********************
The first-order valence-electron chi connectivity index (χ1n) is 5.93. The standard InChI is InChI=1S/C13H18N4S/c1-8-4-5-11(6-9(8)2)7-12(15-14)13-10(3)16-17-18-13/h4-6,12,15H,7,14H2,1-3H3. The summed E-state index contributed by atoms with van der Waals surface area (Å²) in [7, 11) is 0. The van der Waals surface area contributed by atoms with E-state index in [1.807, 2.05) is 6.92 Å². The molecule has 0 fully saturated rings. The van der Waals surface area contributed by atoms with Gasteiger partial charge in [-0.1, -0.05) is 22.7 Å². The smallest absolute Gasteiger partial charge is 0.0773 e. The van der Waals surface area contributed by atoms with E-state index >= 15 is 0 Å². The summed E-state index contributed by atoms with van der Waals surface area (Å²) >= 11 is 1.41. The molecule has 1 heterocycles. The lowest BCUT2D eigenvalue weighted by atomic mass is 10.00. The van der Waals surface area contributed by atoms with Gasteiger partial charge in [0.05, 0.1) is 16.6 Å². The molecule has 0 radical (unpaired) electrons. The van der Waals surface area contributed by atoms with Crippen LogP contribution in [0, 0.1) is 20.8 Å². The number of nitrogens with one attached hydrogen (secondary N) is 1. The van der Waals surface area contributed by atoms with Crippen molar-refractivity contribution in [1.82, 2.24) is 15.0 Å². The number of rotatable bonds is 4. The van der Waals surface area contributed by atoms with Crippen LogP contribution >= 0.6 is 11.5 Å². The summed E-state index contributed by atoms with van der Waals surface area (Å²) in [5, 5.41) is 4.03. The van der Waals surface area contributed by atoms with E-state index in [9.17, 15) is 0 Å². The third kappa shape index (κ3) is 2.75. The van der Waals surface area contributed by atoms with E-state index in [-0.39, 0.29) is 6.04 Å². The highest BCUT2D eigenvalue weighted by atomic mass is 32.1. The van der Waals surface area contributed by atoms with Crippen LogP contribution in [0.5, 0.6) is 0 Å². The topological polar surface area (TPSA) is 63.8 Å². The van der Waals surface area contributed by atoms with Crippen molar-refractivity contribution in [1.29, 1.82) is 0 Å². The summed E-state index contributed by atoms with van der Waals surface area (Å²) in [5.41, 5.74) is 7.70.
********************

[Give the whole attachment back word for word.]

The first-order valence-electron chi connectivity index (χ1n) is 5.93. The standard InChI is InChI=1S/C13H18N4S/c1-8-4-5-11(6-9(8)2)7-12(15-14)13-10(3)16-17-18-13/h4-6,12,15H,7,14H2,1-3H3. The summed E-state index contributed by atoms with van der Waals surface area (Å²) in [7, 11) is 0. The van der Waals surface area contributed by atoms with E-state index in [1.807, 2.05) is 6.92 Å². The molecule has 0 fully saturated rings. The van der Waals surface area contributed by atoms with Gasteiger partial charge in [-0.1, -0.05) is 22.7 Å². The smallest absolute Gasteiger partial charge is 0.0773 e. The van der Waals surface area contributed by atoms with E-state index >= 15 is 0 Å². The summed E-state index contributed by atoms with van der Waals surface area (Å²) >= 11 is 1.41. The molecule has 1 heterocycles. The lowest BCUT2D eigenvalue weighted by atomic mass is 10.00. The van der Waals surface area contributed by atoms with Gasteiger partial charge in [0.05, 0.1) is 16.6 Å². The molecule has 0 radical (unpaired) electrons. The van der Waals surface area contributed by atoms with Crippen LogP contribution in [0, 0.1) is 20.8 Å². The number of nitrogens with one attached hydrogen (secondary N) is 1. The van der Waals surface area contributed by atoms with Crippen molar-refractivity contribution in [1.82, 2.24) is 15.0 Å². The number of rotatable bonds is 4. The van der Waals surface area contributed by atoms with Crippen LogP contribution >= 0.6 is 11.5 Å². The summed E-state index contributed by atoms with van der Waals surface area (Å²) in [5, 5.41) is 4.03. The van der Waals surface area contributed by atoms with E-state index in [9.17, 15) is 0 Å². The third kappa shape index (κ3) is 2.75. The van der Waals surface area contributed by atoms with E-state index in [-0.39, 0.29) is 6.04 Å². The highest BCUT2D eigenvalue weighted by atomic mass is 32.1. The van der Waals surface area contributed by atoms with Crippen LogP contribution in [0.5, 0.6) is 0 Å². The topological polar surface area (TPSA) is 63.8 Å². The van der Waals surface area contributed by atoms with Crippen molar-refractivity contribution in [1.29, 1.82) is 0 Å². The summed E-state index contributed by atoms with van der Waals surface area (Å²) in [5.41, 5.74) is 7.70.